“I’m gonna cut your f****** fingers off,” Ortiz yelled in one of the messages. “I’m gonna cut your f****** tongue so you can’t speak no more on behalf of nobody….You aren’t safe nowhere….I’m gonna cut your head off and put it on my mantle.”
Days later Ortiz directed all the Kings to remove photos of guns and knives from their MySpace pages — he suspected the police were building a RICO case against them.
The ATF informant’s safety was increasingly precarious. The Latin Kings did not take “snitching” lightly.
In February 2009, a group of them went to a house in Wheaton to confront Jonathan Gutierrez, a Montgomery County King. They thought Gutierrez was passing information to MS-13. They dragged him into a basement and forced him to hold up the gang’s “crown” hand-sign while two members pointed guns at him. Brandon Smith, the new Third Crown, paced the floor in front of Gutierrez for hours with a knife, threatening to kill him if he “dropped his crown.”
According to court documents, Smith told Gutierrez he wanted to see him “leaking” on the floor. He sliced a deep gash into his face. He told Gutierrez he was going to leave the house in a body bag. Then Smith placed a call to Ortiz and told him he had cut Gutierrez and was planning to kill him.
Within minutes, Montgomery County Police arrived at the door and ordered everyone out. Smith forced Gutierrez to wear a mask to cover his wounded face, but the cops removed it and revealed a slash that would require 150 stitches.
Years later, ATF would not reveal how the police had known to show up at Gutierrez’ house.
Against the Odds
The ATF informant was with the Latin Kings for a year and half. He faced the possibility of sharing Gutierrez’ fate — or worse — every day. Other agents later infiltrated the gang, and found members still stinging over the way Paredes and Roman had fled and eager to implicate them in a host of crimes.
Trainor’s staff kept assembling the pieces to their RICO puzzle. They wanted to take down the Kings’ leadership before Ortiz or someone equally brutal could bring them all together. But they wanted Roman and Paredes too.
As luck would have it, the pair couldn’t stay away.
Paredes went from Puerto Rico to Guatemala and hid out with family for a few months. But he returned to Maryland’s Eastern Shore in 2009. He thought he bluffed his way past customs agents by telling them the “Royal” tattoo on his right arm and the “Lion” tattoo on his left arm were only meant to honor his favorite animal. But Trainor’s RAGE unit was tracking him from the moment he entered the U.S.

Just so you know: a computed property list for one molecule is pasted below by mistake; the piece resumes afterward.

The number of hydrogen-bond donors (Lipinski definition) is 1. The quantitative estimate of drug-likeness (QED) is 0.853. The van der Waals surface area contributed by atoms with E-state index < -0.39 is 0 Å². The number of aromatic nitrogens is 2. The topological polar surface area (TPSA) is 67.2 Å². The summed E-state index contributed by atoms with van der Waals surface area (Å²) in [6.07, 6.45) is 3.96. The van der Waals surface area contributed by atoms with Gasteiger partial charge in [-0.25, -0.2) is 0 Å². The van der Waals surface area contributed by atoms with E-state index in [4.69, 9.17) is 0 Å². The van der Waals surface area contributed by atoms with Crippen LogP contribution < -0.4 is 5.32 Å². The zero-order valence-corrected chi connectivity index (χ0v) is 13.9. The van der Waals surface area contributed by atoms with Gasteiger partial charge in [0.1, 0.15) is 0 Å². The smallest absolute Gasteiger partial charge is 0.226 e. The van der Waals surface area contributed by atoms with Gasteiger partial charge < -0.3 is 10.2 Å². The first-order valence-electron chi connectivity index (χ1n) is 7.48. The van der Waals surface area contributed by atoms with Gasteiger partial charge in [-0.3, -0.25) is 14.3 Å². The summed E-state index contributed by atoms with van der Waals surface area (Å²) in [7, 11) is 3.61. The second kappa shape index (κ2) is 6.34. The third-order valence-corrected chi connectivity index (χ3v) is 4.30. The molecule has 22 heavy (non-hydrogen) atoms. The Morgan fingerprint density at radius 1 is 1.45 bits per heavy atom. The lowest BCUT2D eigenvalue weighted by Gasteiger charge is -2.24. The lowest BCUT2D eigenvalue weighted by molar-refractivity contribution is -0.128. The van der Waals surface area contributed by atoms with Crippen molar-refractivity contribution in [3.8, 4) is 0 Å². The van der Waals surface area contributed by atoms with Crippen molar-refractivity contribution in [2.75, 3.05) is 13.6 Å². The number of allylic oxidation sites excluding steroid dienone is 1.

Roman tried to start a Latin King tribe in Puerto Rico, but it sputtered when he was arrested following a car accident. He, too, returned to Maryland in 2009, and RAGE started surveillance on his mother’s house in Hyattsville where he was staying. He nearly forced their hand when he was picked up by Prince George’s County Police, charged with domestic violence and taken for a mental health evaluation after an episode of out-of-control anger.
The RAGE agents couldn’t book Roman on the RICO charges without overplaying their hand and revealing their investigation of the other Kings. But they learned that County Police planned to hold Roman for three days — lining up perfectly with RAGE’s plan for a Nov. 19 takedown.
On that day, ATF’s Special Response Team and local SWAT teams descended on Maryland’s Latin Kings in a multi-pronged, highly-coordinated bust. In the end, the Kings went quietly. Roman was transferred to federal custody. Paredes was apprehended at his father’s home in Langley Park without incident. Sixteen others were also arrested, including Brandon Smith, Miguel Cruz, Chinua Shepperson and Francisco Ortiz. Remy Heath, aka “King Mellow,” fled to New York, but was apprehended a month later.
Federal prosecutors Emily Glatfelter, David Ira Salem and Lara Marie Peirce took on the RICO case and justice was uncommonly swift given the scope and nature of the charges. By March 2011, all 19 defendants had either pleaded guilty or been convicted for the roles in the gang.
Roman pleaded guilty to conspiracy to participate in a racketeering enterprise and was sentenced to 60 years in a federal penitentiary. Paredes also pleaded guilty and agreed to testify against Shepperson in the hopes of avoiding a life sentence. He is awaiting sentencing. Shepperson was found guilty on five counts on March 14, including murder in aid of racketeering for killing John Realpe Montoya. He is scheduled to be sentenced June 17 and could face life in prison.
“We took out the leadership of those 200 (Maryland Latin Kings),” Trainor said. “The people that were the organizers of this gang, the people that were the ‘shot-callers’ of this gang are the people that we targeted. We effectively cut the heart out of this organization.”
Andy Marso is a reporter at the Capital News Service, which is based at the University of Maryland’s Phillip Merrill College of Journalism.